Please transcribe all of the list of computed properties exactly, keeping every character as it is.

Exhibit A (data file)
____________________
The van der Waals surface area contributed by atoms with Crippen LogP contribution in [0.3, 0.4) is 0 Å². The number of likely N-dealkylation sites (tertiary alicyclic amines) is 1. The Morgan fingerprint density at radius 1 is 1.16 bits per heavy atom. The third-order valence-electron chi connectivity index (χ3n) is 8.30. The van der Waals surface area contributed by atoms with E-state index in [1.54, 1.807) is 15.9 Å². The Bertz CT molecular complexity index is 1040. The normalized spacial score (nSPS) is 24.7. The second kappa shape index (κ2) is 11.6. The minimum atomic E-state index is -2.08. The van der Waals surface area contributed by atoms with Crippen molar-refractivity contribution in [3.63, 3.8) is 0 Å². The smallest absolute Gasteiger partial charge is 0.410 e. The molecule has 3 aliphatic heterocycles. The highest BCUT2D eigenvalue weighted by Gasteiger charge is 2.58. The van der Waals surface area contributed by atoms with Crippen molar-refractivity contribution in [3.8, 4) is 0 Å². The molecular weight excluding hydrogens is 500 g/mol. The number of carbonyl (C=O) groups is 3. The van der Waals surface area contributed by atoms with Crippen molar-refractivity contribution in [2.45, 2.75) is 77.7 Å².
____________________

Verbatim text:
The van der Waals surface area contributed by atoms with Crippen LogP contribution in [0.3, 0.4) is 0 Å². The number of likely N-dealkylation sites (tertiary alicyclic amines) is 1. The Morgan fingerprint density at radius 1 is 1.16 bits per heavy atom. The third-order valence-electron chi connectivity index (χ3n) is 8.30. The van der Waals surface area contributed by atoms with E-state index in [1.54, 1.807) is 15.9 Å². The Bertz CT molecular complexity index is 1040. The normalized spacial score (nSPS) is 24.7. The second kappa shape index (κ2) is 11.6. The minimum atomic E-state index is -2.08. The van der Waals surface area contributed by atoms with Crippen molar-refractivity contribution in [3.63, 3.8) is 0 Å². The smallest absolute Gasteiger partial charge is 0.410 e. The molecule has 3 aliphatic heterocycles. The highest BCUT2D eigenvalue weighted by Gasteiger charge is 2.58. The van der Waals surface area contributed by atoms with Crippen molar-refractivity contribution in [3.8, 4) is 0 Å². The molecular weight excluding hydrogens is 500 g/mol. The number of carbonyl (C=O) groups is 3. The van der Waals surface area contributed by atoms with Crippen molar-refractivity contribution in [2.45, 2.75) is 77.7 Å².